How Organic Farming Practices Affect the Soil Microbiome

Join eOrganic for a webinar on organic practices that affect the soil microbiome! It takes place on August 13, 2024 at 11AM Pacific Time, 12PM Mountain, 1PM Central, 2PM Eastern Time. It's free and open to the public and advance registration is required.

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About the Webinar

Evidence suggests that organic management increases the diversity of beneficial soil microbes for plant roots. However, scientific evidence remains scarce on the specific organic production practices that promote soil organism diversity consistently across fields and their functions in crop resilience. This webinar will feature studies from two soil microbiome projects conducted in New York State by Cornell University researchers. In the first study you will receive information on specific practices that consistently shifted soil microbiomes across more than 85 organic farms in New York State that donated their soil for microbiome sequencing and analysis. Results will also be presented from a multi-year manipulative cover cropping experiment using no-tillage and soil microbiome transfer experiments to determine which cover crops are most effective at increasing crop resilience through changes in the soil microbiome. Accompanying the researchers will be presentations by local organic farmer stakeholders who will highlight their efforts to manage the microbiome and soil health.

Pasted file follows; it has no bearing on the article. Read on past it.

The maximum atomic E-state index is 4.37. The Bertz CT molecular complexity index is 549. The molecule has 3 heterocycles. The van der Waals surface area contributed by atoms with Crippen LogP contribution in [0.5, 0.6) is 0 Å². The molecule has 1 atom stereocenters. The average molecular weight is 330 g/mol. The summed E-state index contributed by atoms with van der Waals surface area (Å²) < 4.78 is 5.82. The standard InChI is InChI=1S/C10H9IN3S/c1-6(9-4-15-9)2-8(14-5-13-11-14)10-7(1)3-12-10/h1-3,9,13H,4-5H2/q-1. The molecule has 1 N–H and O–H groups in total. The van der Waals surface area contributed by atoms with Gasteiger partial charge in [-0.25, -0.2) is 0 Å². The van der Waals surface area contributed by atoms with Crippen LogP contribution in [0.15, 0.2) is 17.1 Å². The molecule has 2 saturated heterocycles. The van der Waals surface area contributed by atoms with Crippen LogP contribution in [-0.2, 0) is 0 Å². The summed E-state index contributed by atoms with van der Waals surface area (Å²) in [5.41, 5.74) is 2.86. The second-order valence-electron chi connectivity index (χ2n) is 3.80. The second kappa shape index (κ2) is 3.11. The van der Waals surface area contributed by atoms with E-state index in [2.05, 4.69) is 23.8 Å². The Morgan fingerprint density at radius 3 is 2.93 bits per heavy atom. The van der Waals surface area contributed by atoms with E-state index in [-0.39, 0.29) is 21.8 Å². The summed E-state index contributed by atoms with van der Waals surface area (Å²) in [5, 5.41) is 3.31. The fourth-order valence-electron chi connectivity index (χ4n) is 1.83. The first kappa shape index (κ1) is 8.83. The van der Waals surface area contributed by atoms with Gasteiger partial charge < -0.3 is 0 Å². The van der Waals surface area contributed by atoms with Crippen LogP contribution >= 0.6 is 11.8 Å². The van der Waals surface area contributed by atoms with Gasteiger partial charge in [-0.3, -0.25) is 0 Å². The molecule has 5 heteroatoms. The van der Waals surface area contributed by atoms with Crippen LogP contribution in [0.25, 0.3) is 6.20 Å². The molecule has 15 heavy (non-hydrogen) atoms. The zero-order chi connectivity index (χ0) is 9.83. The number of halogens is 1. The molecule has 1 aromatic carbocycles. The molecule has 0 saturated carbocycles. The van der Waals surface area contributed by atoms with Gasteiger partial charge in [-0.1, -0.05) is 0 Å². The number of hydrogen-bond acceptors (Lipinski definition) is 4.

About the presenters

Elias Bloom is a research associate at Cornell University. His research takes place on farms and is farmer focused. Over the last three years, he has investigated an emergent pest management tactic; the use of soil microbes to promote plant defenses and reduce insect pests. He also grew up in Nebraska on his family owned and operated small-scale organic farm.

Zoe Economos is a MS student at Cornell University. They are interested in exploring how farming practices influence soil microbiome composition, crop immunity to pathogens, and resilience to stresses. Their goal is to generate useful information that can aid farmers and all members of a diverse and resilient food system in decision-making.

Zaid Kurdieh is managing partner of Norwich Meadows farm. What started as a two-acre farm has grown into a 230+ acre business, with 180 high tunnels and 50+ employees. During peak season, Norwich Meadows Farm is present at 11 farmer's markets, has 600+ CSA members and supplies more than 200 high-end restaurants.

Jason Grauer is a seasoned leader in regenerative agriculture. He serves as Senior Director of Farm & Innovation at Stone Barns Center, with a strong focus on shaping strategic initiatives and fostering community engagement. Jason oversees daily farm and administrative operations and leads the collaborative research and experimentation conducted between Stone Barns and partner restaurant Blue Hill.


This webinar is based on the NIFA ORG project "Leveraging soil microbiomes to promote climate change resilience and adoption of organic agriculture" award 2022-51106-38007. Funding for this webinar is also provided by NIFA OREI. It was organized in collaboration between eOrganic, Cornell University, and seven organic farmer stakeholders in NYS.

Published July 8, 2024

This is an eOrganic article and was reviewed for compliance with National Organic Program regulations by members of the eOrganic community. Always check with your organic certification agency before adopting new practices or using new materials. For more information, refer to eOrganic's articles on organic certification.